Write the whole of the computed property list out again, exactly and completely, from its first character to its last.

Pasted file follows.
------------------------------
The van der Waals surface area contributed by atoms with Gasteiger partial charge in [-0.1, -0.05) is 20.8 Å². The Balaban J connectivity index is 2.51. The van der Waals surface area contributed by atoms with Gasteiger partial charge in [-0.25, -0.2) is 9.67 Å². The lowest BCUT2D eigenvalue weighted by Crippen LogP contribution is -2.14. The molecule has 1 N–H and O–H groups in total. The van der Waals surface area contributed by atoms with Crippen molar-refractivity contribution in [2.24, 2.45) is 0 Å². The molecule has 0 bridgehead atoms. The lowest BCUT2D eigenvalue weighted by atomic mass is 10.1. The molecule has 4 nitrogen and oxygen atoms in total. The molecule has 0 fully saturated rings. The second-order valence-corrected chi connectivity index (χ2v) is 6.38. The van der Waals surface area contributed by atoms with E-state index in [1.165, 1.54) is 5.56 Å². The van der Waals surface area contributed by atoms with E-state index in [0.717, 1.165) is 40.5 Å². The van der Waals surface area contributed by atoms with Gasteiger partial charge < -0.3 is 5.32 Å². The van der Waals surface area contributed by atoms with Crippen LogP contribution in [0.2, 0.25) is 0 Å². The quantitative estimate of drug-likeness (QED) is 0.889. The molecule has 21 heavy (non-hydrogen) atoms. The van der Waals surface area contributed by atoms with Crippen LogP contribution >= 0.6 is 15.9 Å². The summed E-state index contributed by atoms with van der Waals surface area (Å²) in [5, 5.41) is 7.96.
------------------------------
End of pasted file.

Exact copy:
The van der Waals surface area contributed by atoms with Gasteiger partial charge in [-0.1, -0.05) is 20.8 Å². The Balaban J connectivity index is 2.51. The van der Waals surface area contributed by atoms with Gasteiger partial charge in [-0.25, -0.2) is 9.67 Å². The lowest BCUT2D eigenvalue weighted by Crippen LogP contribution is -2.14. The molecule has 1 N–H and O–H groups in total. The van der Waals surface area contributed by atoms with Crippen molar-refractivity contribution in [2.24, 2.45) is 0 Å². The molecule has 0 bridgehead atoms. The lowest BCUT2D eigenvalue weighted by atomic mass is 10.1. The molecule has 4 nitrogen and oxygen atoms in total. The molecule has 0 fully saturated rings. The second-order valence-corrected chi connectivity index (χ2v) is 6.38. The van der Waals surface area contributed by atoms with E-state index in [1.165, 1.54) is 5.56 Å². The van der Waals surface area contributed by atoms with E-state index in [0.717, 1.165) is 40.5 Å². The van der Waals surface area contributed by atoms with Gasteiger partial charge < -0.3 is 5.32 Å². The van der Waals surface area contributed by atoms with Crippen LogP contribution in [0.2, 0.25) is 0 Å². The quantitative estimate of drug-likeness (QED) is 0.889. The molecule has 21 heavy (non-hydrogen) atoms. The van der Waals surface area contributed by atoms with Crippen LogP contribution >= 0.6 is 15.9 Å². The summed E-state index contributed by atoms with van der Waals surface area (Å²) in [5, 5.41) is 7.96.